For most people, religion appears to get in the way of deciding an issue like marriage equality that promotes justice and fairness. And having no religion seems to help one in supporting justice and fairness.

Secondly, some of the so-called "new atheists" like Sam Harris think that the moderate and liberal religious members of the various religious traditions are generally ineffective at countering religious fundamentalists.

Finally, some of the so-called "new atheists" like Greta Christina are concerned with religion from a philosophical point of view. Even liberal United Church of Christ-style religion is suspect in Greta's eyes:

http://gretachristina.typepad.com/greta_christinas_weblog/2008/02/faith-science-a.html

Greta thinks that religion is faulty from an epistemological point of view. And she would raise this philosophical objection even with moderate and liberal religious voices like the UCC.

Cynthia Landrum said...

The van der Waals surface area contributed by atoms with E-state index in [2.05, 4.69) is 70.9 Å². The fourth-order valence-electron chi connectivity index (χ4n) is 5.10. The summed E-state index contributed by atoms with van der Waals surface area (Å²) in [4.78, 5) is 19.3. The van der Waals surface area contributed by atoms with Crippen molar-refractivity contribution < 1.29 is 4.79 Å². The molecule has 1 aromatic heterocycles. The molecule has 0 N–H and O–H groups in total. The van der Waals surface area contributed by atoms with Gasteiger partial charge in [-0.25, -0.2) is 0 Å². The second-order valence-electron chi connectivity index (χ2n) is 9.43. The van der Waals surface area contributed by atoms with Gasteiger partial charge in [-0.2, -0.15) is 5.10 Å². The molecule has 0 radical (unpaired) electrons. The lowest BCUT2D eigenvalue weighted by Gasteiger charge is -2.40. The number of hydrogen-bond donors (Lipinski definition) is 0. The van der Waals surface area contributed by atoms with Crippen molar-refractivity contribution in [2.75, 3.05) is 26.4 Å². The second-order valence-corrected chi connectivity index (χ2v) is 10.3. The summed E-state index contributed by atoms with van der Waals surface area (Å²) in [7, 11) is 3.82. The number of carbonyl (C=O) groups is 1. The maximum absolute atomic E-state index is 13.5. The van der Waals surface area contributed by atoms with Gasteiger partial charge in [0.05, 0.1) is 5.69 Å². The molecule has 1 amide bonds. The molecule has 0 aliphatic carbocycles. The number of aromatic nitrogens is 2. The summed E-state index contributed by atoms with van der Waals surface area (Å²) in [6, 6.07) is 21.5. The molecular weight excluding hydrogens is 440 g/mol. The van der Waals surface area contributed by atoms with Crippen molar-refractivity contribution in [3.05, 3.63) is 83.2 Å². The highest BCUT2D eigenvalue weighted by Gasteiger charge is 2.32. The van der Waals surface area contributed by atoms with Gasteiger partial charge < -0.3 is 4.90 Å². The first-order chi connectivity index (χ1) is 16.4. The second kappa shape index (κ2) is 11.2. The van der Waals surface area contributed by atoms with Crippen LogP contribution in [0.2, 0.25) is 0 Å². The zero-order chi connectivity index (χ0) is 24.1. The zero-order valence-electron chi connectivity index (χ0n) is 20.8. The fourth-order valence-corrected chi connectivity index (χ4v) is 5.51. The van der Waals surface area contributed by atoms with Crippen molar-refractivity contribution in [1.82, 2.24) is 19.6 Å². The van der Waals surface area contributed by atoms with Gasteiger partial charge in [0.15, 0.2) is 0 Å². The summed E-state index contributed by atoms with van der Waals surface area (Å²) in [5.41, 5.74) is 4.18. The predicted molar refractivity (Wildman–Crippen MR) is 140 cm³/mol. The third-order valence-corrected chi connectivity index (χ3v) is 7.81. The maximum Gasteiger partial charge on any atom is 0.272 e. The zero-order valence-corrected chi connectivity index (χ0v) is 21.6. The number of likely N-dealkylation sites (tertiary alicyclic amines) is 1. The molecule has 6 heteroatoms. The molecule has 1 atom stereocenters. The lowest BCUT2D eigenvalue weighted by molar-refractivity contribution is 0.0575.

"Our situation is this: most of the people in this world believe that the Creator of the universe has written a book. We have the misfortune of having many such books on hand, each making an exclusive claim as to its infallibility. People tend to organize themselves into factions according to which of these incompatible claims they accept--rather than on the basis of language, skin color, location of birth, or nay other criterion of tribalism. Each of these texts urges its readers to adopt a variety of beliefs and practices, some of which are benign, many of which are not. All are in perverse agreement on one point of fundamental importance, however: 'respect' for other faiths, or for the views of unbelievers, is not an attitude that God endorses. While all faiths have been touched, here and there, by the spirit of ecumenism, the central tenet of every religious tradition is that all others are mere repositories of error, or at best, dangerously incomplete." (Sam Harris, The End of Faith, 13)